Here is an overview of all the lectures from the International Design Discourse 1.
01 Design Lecture – Andrey Sudarikov
Andrey Sudarikov is a Russian designer and the founder of the design studio PlayDisplay. He works mainly in the field of interaction, AR and game design. In his lecture he will present some of his very impressive projects. For someone like me, who can do almost nothing in 3D, it is always fascinating to see what is possible. Especially the project at the airport in Singapore stuck in my mind
02 AbsolventInnen Lecture – Saskia Schmidt
The most interesting lecture for me was definitely that of Saskia Schmidt. The first impression of the video was an extremely positive surprise for me, because she built, visualized and structured the lecture very well. It was really pleasant to listen to her talk about what her path from study to independence looked like.
When things didn’t work out for her in Germany and Holland, she decided to come to Austria and became part of the IND11 course at the FH. But after she failed in programming, Saskia was allowed to do a lap of honor. But this gave her the opportunity to start an internship at En Garde. During this time she could learn a lot and took a lot with her. You can also see that in the projects she shows. At En Garde she designed invitations, brandings like for the Rostfest and a brochure for the children’s program of the playhouse).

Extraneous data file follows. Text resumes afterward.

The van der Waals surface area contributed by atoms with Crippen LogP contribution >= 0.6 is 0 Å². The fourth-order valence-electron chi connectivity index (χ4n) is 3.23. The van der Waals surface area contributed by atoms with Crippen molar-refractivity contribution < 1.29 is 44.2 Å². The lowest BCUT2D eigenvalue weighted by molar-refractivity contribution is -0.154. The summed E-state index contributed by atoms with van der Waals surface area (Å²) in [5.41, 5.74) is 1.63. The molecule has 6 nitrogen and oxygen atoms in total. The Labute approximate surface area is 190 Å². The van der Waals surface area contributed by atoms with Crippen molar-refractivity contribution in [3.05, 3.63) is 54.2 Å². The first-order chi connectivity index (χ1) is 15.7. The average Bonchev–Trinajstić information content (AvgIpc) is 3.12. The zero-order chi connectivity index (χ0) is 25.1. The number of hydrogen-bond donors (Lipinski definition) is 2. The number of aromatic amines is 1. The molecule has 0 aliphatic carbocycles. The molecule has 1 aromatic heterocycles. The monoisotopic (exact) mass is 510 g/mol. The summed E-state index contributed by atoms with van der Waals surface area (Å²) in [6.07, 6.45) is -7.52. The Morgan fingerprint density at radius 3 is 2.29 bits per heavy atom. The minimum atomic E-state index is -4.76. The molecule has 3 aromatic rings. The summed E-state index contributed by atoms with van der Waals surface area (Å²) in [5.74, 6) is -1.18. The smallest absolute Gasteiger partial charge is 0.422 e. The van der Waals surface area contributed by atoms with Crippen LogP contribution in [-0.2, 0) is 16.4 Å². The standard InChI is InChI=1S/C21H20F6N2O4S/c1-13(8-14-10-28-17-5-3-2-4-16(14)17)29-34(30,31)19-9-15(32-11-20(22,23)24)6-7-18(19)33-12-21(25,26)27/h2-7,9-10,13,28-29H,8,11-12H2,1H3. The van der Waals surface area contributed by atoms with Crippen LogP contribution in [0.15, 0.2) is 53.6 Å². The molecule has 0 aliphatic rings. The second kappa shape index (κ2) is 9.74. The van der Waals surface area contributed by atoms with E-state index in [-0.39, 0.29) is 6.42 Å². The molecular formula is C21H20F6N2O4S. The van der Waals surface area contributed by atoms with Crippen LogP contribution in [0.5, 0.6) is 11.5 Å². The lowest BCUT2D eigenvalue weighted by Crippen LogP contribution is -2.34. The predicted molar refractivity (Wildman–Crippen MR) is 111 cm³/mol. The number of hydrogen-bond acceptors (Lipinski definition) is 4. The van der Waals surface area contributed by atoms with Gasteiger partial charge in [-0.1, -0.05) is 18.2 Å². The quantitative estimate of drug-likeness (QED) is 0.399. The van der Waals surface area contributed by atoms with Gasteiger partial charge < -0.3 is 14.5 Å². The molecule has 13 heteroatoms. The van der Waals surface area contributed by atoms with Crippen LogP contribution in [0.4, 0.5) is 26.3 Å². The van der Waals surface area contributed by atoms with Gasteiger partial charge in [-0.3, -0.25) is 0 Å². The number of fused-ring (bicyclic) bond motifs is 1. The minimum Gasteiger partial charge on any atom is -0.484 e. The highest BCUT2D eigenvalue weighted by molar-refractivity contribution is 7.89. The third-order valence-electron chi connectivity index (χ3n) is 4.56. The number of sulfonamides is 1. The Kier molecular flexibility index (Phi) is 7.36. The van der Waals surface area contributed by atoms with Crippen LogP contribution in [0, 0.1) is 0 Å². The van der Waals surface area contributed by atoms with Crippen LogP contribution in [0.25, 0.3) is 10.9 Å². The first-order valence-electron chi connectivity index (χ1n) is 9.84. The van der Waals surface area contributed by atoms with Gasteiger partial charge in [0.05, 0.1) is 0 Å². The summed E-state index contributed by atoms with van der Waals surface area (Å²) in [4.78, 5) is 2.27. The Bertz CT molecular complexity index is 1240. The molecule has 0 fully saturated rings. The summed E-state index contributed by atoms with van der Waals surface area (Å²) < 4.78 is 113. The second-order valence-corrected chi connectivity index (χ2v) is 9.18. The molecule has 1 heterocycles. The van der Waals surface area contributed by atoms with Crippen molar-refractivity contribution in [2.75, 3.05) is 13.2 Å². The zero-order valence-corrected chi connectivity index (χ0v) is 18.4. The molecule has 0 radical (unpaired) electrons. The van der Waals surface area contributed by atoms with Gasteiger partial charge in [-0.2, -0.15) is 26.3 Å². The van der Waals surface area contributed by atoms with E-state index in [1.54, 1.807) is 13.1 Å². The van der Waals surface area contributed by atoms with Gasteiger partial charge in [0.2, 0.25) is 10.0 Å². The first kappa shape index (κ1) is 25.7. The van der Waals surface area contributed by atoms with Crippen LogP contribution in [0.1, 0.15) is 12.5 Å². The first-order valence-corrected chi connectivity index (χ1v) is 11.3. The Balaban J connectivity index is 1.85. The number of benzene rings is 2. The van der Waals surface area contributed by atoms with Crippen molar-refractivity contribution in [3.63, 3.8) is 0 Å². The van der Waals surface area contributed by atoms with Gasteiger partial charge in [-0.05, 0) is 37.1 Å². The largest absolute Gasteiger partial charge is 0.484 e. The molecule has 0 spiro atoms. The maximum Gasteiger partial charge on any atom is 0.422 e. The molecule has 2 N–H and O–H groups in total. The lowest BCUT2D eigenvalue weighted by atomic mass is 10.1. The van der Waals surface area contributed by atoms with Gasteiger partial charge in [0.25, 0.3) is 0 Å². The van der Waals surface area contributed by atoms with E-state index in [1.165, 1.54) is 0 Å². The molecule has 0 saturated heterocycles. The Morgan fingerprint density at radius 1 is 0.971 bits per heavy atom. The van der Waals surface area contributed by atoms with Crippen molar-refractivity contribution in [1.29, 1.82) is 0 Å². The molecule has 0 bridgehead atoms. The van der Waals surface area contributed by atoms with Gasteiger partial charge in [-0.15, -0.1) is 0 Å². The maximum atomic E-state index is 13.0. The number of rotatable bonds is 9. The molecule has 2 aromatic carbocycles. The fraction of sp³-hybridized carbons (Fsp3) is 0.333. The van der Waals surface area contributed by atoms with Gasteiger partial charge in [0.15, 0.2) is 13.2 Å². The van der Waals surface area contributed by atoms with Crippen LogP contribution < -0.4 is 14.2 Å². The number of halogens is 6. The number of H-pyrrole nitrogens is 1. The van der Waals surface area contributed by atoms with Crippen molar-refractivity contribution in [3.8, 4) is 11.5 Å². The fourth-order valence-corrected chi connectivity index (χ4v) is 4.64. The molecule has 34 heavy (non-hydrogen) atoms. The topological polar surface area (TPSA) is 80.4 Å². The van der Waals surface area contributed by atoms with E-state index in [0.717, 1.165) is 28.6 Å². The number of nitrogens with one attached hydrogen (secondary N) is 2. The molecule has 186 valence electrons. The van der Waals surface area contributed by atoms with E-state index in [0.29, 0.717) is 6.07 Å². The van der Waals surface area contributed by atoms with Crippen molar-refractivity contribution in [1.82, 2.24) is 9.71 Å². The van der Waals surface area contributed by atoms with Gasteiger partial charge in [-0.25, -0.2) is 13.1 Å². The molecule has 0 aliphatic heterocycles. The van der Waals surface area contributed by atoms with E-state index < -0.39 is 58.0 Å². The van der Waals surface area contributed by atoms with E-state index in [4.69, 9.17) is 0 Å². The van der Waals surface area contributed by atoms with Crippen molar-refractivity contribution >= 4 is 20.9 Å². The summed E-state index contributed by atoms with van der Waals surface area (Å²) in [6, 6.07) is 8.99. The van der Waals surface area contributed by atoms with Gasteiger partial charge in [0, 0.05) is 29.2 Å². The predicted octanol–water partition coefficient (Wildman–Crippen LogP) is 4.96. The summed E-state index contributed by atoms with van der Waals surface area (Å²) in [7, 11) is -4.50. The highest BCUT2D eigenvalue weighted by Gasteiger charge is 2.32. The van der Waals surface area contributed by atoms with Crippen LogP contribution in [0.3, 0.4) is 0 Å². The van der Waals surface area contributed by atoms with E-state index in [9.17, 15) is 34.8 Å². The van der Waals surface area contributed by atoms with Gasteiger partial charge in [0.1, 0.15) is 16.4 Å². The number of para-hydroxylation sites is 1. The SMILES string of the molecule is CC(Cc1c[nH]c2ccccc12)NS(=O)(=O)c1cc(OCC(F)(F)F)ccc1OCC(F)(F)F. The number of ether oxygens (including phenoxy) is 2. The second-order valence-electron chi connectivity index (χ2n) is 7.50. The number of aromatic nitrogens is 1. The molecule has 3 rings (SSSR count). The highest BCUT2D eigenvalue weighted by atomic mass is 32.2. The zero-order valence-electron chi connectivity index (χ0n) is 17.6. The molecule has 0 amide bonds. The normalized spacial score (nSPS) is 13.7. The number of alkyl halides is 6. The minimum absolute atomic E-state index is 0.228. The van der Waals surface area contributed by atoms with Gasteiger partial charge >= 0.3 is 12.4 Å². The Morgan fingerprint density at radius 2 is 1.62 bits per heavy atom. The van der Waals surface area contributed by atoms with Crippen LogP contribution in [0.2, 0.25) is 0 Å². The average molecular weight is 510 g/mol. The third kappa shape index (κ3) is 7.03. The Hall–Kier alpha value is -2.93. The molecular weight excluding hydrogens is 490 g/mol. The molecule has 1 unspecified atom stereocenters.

Afterwards, Saskia Schmidt had the opportunity to do an internship at Studio Grau in Berlin. Studio Grau works in the field of packaging, branding, book design, etc. What she emphasized as particularly positive – Because Studio Grau is not a big design agency, she quickly got more responsibility and was allowed to realize projects for big clients as an intern. During her time in Berlin she also wrote her bachelor thesis “Museum Friedland”.
After finishing her Bachelor Saskia looked for a job. However, she soon left the agency where she could take over the art direction, because the cooperation just didn’t fit. She reduced her hours at the agency and started to work fluently at another agency (Von K Design), where her tasks included high fashion and branding.
However, the desire for independence did not let her go and she decided to leave her job and take the step into the unknown. But then, very surprisingly, a three-month project with En Garde came up.